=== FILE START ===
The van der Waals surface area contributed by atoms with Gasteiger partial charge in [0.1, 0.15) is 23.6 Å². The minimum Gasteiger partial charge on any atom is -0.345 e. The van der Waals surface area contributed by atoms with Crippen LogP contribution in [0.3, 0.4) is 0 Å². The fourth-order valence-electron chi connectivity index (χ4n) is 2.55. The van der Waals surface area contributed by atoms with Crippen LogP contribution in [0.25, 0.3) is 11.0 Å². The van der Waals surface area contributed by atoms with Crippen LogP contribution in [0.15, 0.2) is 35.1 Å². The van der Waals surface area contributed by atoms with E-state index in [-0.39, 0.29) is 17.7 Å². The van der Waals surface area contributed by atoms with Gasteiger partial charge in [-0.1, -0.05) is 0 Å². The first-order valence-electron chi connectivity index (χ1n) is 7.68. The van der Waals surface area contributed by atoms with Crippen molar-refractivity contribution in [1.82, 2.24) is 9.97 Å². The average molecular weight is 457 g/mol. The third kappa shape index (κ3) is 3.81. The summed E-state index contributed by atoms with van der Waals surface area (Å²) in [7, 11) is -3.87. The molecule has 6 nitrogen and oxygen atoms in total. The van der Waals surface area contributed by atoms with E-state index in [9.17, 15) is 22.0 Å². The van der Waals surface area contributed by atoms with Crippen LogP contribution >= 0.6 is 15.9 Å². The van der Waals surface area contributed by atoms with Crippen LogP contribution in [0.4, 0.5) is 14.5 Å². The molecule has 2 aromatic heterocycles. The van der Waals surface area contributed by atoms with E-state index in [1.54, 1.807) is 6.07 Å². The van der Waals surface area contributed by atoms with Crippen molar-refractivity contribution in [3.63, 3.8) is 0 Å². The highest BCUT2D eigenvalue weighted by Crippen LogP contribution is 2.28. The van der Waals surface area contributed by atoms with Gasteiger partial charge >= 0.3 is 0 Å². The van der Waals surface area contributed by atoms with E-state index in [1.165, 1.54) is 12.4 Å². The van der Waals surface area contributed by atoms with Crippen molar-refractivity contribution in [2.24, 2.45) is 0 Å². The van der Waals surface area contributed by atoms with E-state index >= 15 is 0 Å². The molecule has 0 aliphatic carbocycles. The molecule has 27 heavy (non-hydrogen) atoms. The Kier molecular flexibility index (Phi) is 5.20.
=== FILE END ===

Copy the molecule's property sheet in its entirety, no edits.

The van der Waals surface area contributed by atoms with Gasteiger partial charge in [0.1, 0.15) is 23.6 Å². The minimum Gasteiger partial charge on any atom is -0.345 e. The van der Waals surface area contributed by atoms with Crippen LogP contribution in [0.3, 0.4) is 0 Å². The fourth-order valence-electron chi connectivity index (χ4n) is 2.55. The van der Waals surface area contributed by atoms with Crippen LogP contribution in [0.25, 0.3) is 11.0 Å². The van der Waals surface area contributed by atoms with Crippen LogP contribution in [0.15, 0.2) is 35.1 Å². The van der Waals surface area contributed by atoms with E-state index in [-0.39, 0.29) is 17.7 Å². The van der Waals surface area contributed by atoms with Gasteiger partial charge in [-0.1, -0.05) is 0 Å². The first-order valence-electron chi connectivity index (χ1n) is 7.68. The van der Waals surface area contributed by atoms with Crippen molar-refractivity contribution in [1.82, 2.24) is 9.97 Å². The average molecular weight is 457 g/mol. The third kappa shape index (κ3) is 3.81. The summed E-state index contributed by atoms with van der Waals surface area (Å²) in [7, 11) is -3.87. The molecule has 6 nitrogen and oxygen atoms in total. The van der Waals surface area contributed by atoms with E-state index in [9.17, 15) is 22.0 Å². The van der Waals surface area contributed by atoms with Crippen LogP contribution >= 0.6 is 15.9 Å². The van der Waals surface area contributed by atoms with Crippen LogP contribution in [0.4, 0.5) is 14.5 Å². The molecule has 2 aromatic heterocycles. The van der Waals surface area contributed by atoms with E-state index in [1.54, 1.807) is 6.07 Å². The van der Waals surface area contributed by atoms with Crippen molar-refractivity contribution in [3.63, 3.8) is 0 Å². The highest BCUT2D eigenvalue weighted by Crippen LogP contribution is 2.28. The van der Waals surface area contributed by atoms with Gasteiger partial charge >= 0.3 is 0 Å². The van der Waals surface area contributed by atoms with E-state index in [1.165, 1.54) is 12.4 Å². The van der Waals surface area contributed by atoms with Crippen molar-refractivity contribution in [2.24, 2.45) is 0 Å². The van der Waals surface area contributed by atoms with E-state index >= 15 is 0 Å². The molecule has 0 aliphatic carbocycles. The molecule has 27 heavy (non-hydrogen) atoms. The Kier molecular flexibility index (Phi) is 5.20.